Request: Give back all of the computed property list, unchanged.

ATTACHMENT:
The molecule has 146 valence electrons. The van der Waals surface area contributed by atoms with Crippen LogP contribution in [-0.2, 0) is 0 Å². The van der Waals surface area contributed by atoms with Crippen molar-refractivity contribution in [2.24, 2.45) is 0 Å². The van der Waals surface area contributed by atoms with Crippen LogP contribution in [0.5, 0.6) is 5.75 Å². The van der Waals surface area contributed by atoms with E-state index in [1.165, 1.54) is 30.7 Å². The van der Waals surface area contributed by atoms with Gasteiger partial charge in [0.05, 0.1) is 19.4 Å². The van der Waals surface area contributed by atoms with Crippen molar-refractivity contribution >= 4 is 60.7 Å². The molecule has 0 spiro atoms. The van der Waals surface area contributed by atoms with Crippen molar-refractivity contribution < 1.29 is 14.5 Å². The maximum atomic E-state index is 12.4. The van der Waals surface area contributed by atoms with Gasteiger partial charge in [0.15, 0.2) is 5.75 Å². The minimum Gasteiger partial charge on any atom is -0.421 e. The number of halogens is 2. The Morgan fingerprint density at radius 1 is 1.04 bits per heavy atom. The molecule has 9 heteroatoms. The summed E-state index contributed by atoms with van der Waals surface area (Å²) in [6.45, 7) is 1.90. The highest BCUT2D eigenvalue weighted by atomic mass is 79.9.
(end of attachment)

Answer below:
The molecule has 146 valence electrons. The van der Waals surface area contributed by atoms with Crippen LogP contribution in [-0.2, 0) is 0 Å². The van der Waals surface area contributed by atoms with Crippen molar-refractivity contribution in [2.24, 2.45) is 0 Å². The van der Waals surface area contributed by atoms with Crippen LogP contribution in [0.5, 0.6) is 5.75 Å². The van der Waals surface area contributed by atoms with E-state index in [1.165, 1.54) is 30.7 Å². The van der Waals surface area contributed by atoms with Gasteiger partial charge in [0.05, 0.1) is 19.4 Å². The van der Waals surface area contributed by atoms with Crippen molar-refractivity contribution >= 4 is 60.7 Å². The molecule has 0 spiro atoms. The van der Waals surface area contributed by atoms with Crippen molar-refractivity contribution < 1.29 is 14.5 Å². The maximum atomic E-state index is 12.4. The van der Waals surface area contributed by atoms with Gasteiger partial charge in [0.15, 0.2) is 5.75 Å². The minimum Gasteiger partial charge on any atom is -0.421 e. The number of halogens is 2. The Morgan fingerprint density at radius 1 is 1.04 bits per heavy atom. The molecule has 9 heteroatoms. The summed E-state index contributed by atoms with van der Waals surface area (Å²) in [6.45, 7) is 1.90. The highest BCUT2D eigenvalue weighted by atomic mass is 79.9.